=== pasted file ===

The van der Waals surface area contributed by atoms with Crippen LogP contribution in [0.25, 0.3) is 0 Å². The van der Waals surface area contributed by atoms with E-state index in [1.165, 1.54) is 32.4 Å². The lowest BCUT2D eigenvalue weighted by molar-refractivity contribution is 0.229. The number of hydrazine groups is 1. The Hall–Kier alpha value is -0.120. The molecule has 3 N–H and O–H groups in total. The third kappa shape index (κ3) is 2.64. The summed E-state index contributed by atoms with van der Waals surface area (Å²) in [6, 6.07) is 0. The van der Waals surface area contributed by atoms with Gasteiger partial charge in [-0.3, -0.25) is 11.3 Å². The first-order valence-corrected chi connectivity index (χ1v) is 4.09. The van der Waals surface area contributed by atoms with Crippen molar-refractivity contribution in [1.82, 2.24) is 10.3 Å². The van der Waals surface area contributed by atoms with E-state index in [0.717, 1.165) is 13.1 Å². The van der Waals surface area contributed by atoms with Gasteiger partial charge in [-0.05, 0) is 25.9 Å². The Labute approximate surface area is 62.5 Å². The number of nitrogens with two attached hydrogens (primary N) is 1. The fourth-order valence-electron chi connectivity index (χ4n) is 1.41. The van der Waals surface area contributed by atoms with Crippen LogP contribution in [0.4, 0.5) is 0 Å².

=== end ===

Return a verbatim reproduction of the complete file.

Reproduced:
The van der Waals surface area contributed by atoms with Crippen LogP contribution in [0.25, 0.3) is 0 Å². The van der Waals surface area contributed by atoms with E-state index in [1.165, 1.54) is 32.4 Å². The lowest BCUT2D eigenvalue weighted by molar-refractivity contribution is 0.229. The number of hydrazine groups is 1. The Hall–Kier alpha value is -0.120. The molecule has 3 N–H and O–H groups in total. The third kappa shape index (κ3) is 2.64. The summed E-state index contributed by atoms with van der Waals surface area (Å²) in [6, 6.07) is 0. The van der Waals surface area contributed by atoms with Gasteiger partial charge in [-0.3, -0.25) is 11.3 Å². The first-order valence-corrected chi connectivity index (χ1v) is 4.09. The van der Waals surface area contributed by atoms with Crippen molar-refractivity contribution in [1.82, 2.24) is 10.3 Å². The van der Waals surface area contributed by atoms with E-state index in [0.717, 1.165) is 13.1 Å². The van der Waals surface area contributed by atoms with Gasteiger partial charge in [-0.05, 0) is 25.9 Å². The Labute approximate surface area is 62.5 Å². The number of nitrogens with two attached hydrogens (primary N) is 1. The fourth-order valence-electron chi connectivity index (χ4n) is 1.41. The van der Waals surface area contributed by atoms with Crippen LogP contribution in [0.4, 0.5) is 0 Å².